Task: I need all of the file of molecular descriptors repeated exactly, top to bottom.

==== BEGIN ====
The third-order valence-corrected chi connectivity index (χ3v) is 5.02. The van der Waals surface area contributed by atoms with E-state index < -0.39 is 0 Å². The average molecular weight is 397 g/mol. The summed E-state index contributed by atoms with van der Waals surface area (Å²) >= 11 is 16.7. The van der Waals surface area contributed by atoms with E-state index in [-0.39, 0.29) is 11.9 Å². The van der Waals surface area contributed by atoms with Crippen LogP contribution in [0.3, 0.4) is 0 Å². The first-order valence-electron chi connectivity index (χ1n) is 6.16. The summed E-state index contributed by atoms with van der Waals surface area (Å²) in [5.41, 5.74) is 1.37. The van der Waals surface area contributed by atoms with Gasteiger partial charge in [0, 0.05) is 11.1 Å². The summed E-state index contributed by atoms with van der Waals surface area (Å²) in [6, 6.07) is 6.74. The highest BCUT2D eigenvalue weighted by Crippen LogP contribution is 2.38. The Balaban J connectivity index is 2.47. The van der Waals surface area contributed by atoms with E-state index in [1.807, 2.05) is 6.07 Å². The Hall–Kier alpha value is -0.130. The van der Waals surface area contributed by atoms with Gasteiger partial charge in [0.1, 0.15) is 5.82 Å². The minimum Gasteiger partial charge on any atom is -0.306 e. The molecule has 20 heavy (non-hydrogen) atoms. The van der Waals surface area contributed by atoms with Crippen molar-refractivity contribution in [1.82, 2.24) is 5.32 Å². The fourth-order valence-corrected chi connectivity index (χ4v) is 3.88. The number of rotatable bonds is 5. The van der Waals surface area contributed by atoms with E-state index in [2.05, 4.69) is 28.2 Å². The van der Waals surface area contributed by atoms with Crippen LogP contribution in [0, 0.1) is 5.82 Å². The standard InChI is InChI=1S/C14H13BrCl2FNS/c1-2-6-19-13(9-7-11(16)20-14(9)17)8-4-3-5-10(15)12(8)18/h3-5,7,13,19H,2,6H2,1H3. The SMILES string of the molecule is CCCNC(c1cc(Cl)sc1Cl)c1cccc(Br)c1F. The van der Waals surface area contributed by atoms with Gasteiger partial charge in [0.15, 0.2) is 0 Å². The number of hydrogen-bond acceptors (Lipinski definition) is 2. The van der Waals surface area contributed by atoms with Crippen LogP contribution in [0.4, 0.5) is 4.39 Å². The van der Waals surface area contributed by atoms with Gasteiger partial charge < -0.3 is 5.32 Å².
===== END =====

The third-order valence-corrected chi connectivity index (χ3v) is 5.02. The van der Waals surface area contributed by atoms with E-state index < -0.39 is 0 Å². The average molecular weight is 397 g/mol. The summed E-state index contributed by atoms with van der Waals surface area (Å²) >= 11 is 16.7. The van der Waals surface area contributed by atoms with E-state index in [-0.39, 0.29) is 11.9 Å². The van der Waals surface area contributed by atoms with Crippen LogP contribution in [0.3, 0.4) is 0 Å². The first-order valence-electron chi connectivity index (χ1n) is 6.16. The summed E-state index contributed by atoms with van der Waals surface area (Å²) in [5.41, 5.74) is 1.37. The van der Waals surface area contributed by atoms with Gasteiger partial charge in [0, 0.05) is 11.1 Å². The summed E-state index contributed by atoms with van der Waals surface area (Å²) in [6, 6.07) is 6.74. The highest BCUT2D eigenvalue weighted by Crippen LogP contribution is 2.38. The Balaban J connectivity index is 2.47. The van der Waals surface area contributed by atoms with E-state index in [1.807, 2.05) is 6.07 Å². The Hall–Kier alpha value is -0.130. The van der Waals surface area contributed by atoms with Gasteiger partial charge in [0.1, 0.15) is 5.82 Å². The minimum Gasteiger partial charge on any atom is -0.306 e. The molecule has 20 heavy (non-hydrogen) atoms. The van der Waals surface area contributed by atoms with Crippen molar-refractivity contribution in [1.82, 2.24) is 5.32 Å². The fourth-order valence-corrected chi connectivity index (χ4v) is 3.88. The number of rotatable bonds is 5. The van der Waals surface area contributed by atoms with E-state index in [2.05, 4.69) is 28.2 Å². The van der Waals surface area contributed by atoms with Crippen LogP contribution in [0, 0.1) is 5.82 Å². The standard InChI is InChI=1S/C14H13BrCl2FNS/c1-2-6-19-13(9-7-11(16)20-14(9)17)8-4-3-5-10(15)12(8)18/h3-5,7,13,19H,2,6H2,1H3. The SMILES string of the molecule is CCCNC(c1cc(Cl)sc1Cl)c1cccc(Br)c1F. The van der Waals surface area contributed by atoms with Gasteiger partial charge in [0.15, 0.2) is 0 Å². The number of hydrogen-bond acceptors (Lipinski definition) is 2. The van der Waals surface area contributed by atoms with Crippen LogP contribution in [0.4, 0.5) is 4.39 Å². The van der Waals surface area contributed by atoms with Gasteiger partial charge < -0.3 is 5.32 Å².